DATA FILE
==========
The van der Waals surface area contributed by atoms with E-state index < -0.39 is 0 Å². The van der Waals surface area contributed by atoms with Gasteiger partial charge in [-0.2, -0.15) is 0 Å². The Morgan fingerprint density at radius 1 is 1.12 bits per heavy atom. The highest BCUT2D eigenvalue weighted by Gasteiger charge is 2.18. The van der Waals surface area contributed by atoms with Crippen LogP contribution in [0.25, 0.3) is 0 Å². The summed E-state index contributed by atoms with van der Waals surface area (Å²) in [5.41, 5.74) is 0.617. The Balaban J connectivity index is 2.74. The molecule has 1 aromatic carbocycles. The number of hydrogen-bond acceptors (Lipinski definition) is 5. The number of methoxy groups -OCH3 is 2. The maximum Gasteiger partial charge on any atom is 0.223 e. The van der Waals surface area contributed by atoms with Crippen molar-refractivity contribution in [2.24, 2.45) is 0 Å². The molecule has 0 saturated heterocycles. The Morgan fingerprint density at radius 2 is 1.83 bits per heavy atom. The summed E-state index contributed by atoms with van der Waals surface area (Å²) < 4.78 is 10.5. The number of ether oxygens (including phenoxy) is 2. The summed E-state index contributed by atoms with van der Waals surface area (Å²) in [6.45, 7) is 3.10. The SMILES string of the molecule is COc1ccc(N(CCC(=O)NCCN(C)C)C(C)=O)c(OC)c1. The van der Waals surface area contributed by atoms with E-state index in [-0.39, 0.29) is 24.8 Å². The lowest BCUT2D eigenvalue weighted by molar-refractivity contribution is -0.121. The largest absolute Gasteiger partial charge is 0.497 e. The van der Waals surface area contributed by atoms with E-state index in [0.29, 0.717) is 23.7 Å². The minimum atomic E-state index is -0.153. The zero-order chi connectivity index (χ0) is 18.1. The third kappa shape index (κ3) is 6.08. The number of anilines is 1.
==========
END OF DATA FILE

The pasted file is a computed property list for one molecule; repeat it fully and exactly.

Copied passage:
The van der Waals surface area contributed by atoms with E-state index < -0.39 is 0 Å². The van der Waals surface area contributed by atoms with Gasteiger partial charge in [-0.2, -0.15) is 0 Å². The Morgan fingerprint density at radius 1 is 1.12 bits per heavy atom. The highest BCUT2D eigenvalue weighted by Gasteiger charge is 2.18. The van der Waals surface area contributed by atoms with Crippen LogP contribution in [0.25, 0.3) is 0 Å². The summed E-state index contributed by atoms with van der Waals surface area (Å²) in [5.41, 5.74) is 0.617. The Balaban J connectivity index is 2.74. The molecule has 1 aromatic carbocycles. The number of hydrogen-bond acceptors (Lipinski definition) is 5. The number of methoxy groups -OCH3 is 2. The maximum Gasteiger partial charge on any atom is 0.223 e. The van der Waals surface area contributed by atoms with Crippen molar-refractivity contribution in [2.24, 2.45) is 0 Å². The molecule has 0 saturated heterocycles. The Morgan fingerprint density at radius 2 is 1.83 bits per heavy atom. The summed E-state index contributed by atoms with van der Waals surface area (Å²) < 4.78 is 10.5. The number of ether oxygens (including phenoxy) is 2. The summed E-state index contributed by atoms with van der Waals surface area (Å²) in [6.45, 7) is 3.10. The SMILES string of the molecule is COc1ccc(N(CCC(=O)NCCN(C)C)C(C)=O)c(OC)c1. The van der Waals surface area contributed by atoms with E-state index in [-0.39, 0.29) is 24.8 Å². The lowest BCUT2D eigenvalue weighted by molar-refractivity contribution is -0.121. The largest absolute Gasteiger partial charge is 0.497 e. The van der Waals surface area contributed by atoms with E-state index in [0.29, 0.717) is 23.7 Å². The minimum atomic E-state index is -0.153. The zero-order chi connectivity index (χ0) is 18.1. The third kappa shape index (κ3) is 6.08. The number of anilines is 1.